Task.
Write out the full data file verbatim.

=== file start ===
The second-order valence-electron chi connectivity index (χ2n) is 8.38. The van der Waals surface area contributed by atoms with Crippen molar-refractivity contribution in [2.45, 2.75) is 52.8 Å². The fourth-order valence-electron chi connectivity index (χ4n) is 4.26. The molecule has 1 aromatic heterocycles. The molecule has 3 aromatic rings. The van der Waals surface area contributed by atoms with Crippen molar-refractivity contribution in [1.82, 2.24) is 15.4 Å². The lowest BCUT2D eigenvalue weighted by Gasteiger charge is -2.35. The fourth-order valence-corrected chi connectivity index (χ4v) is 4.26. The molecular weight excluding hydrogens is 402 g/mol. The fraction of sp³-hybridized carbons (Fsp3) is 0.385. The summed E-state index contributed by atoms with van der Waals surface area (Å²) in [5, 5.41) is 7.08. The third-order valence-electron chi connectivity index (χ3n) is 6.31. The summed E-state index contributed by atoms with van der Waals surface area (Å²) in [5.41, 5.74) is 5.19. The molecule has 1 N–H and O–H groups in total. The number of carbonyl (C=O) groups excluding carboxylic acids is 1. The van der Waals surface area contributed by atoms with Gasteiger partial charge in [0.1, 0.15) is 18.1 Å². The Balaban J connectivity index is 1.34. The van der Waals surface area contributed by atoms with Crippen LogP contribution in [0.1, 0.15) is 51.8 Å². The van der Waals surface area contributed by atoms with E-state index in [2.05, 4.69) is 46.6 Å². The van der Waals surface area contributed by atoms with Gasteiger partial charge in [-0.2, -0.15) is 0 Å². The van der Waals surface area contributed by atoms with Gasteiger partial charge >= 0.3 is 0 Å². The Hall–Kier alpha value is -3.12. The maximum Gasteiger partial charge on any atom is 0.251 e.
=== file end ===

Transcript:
The second-order valence-electron chi connectivity index (χ2n) is 8.38. The van der Waals surface area contributed by atoms with Crippen molar-refractivity contribution in [2.45, 2.75) is 52.8 Å². The fourth-order valence-electron chi connectivity index (χ4n) is 4.26. The molecule has 1 aromatic heterocycles. The molecule has 3 aromatic rings. The van der Waals surface area contributed by atoms with Crippen molar-refractivity contribution in [1.82, 2.24) is 15.4 Å². The lowest BCUT2D eigenvalue weighted by Gasteiger charge is -2.35. The fourth-order valence-corrected chi connectivity index (χ4v) is 4.26. The molecular weight excluding hydrogens is 402 g/mol. The fraction of sp³-hybridized carbons (Fsp3) is 0.385. The summed E-state index contributed by atoms with van der Waals surface area (Å²) in [5, 5.41) is 7.08. The third-order valence-electron chi connectivity index (χ3n) is 6.31. The summed E-state index contributed by atoms with van der Waals surface area (Å²) in [5.41, 5.74) is 5.19. The molecule has 1 N–H and O–H groups in total. The number of carbonyl (C=O) groups excluding carboxylic acids is 1. The van der Waals surface area contributed by atoms with Gasteiger partial charge in [0.1, 0.15) is 18.1 Å². The Balaban J connectivity index is 1.34. The van der Waals surface area contributed by atoms with Crippen LogP contribution in [0.1, 0.15) is 51.8 Å². The van der Waals surface area contributed by atoms with E-state index in [2.05, 4.69) is 46.6 Å². The van der Waals surface area contributed by atoms with Gasteiger partial charge in [-0.2, -0.15) is 0 Å². The van der Waals surface area contributed by atoms with Gasteiger partial charge >= 0.3 is 0 Å². The Hall–Kier alpha value is -3.12. The maximum Gasteiger partial charge on any atom is 0.251 e.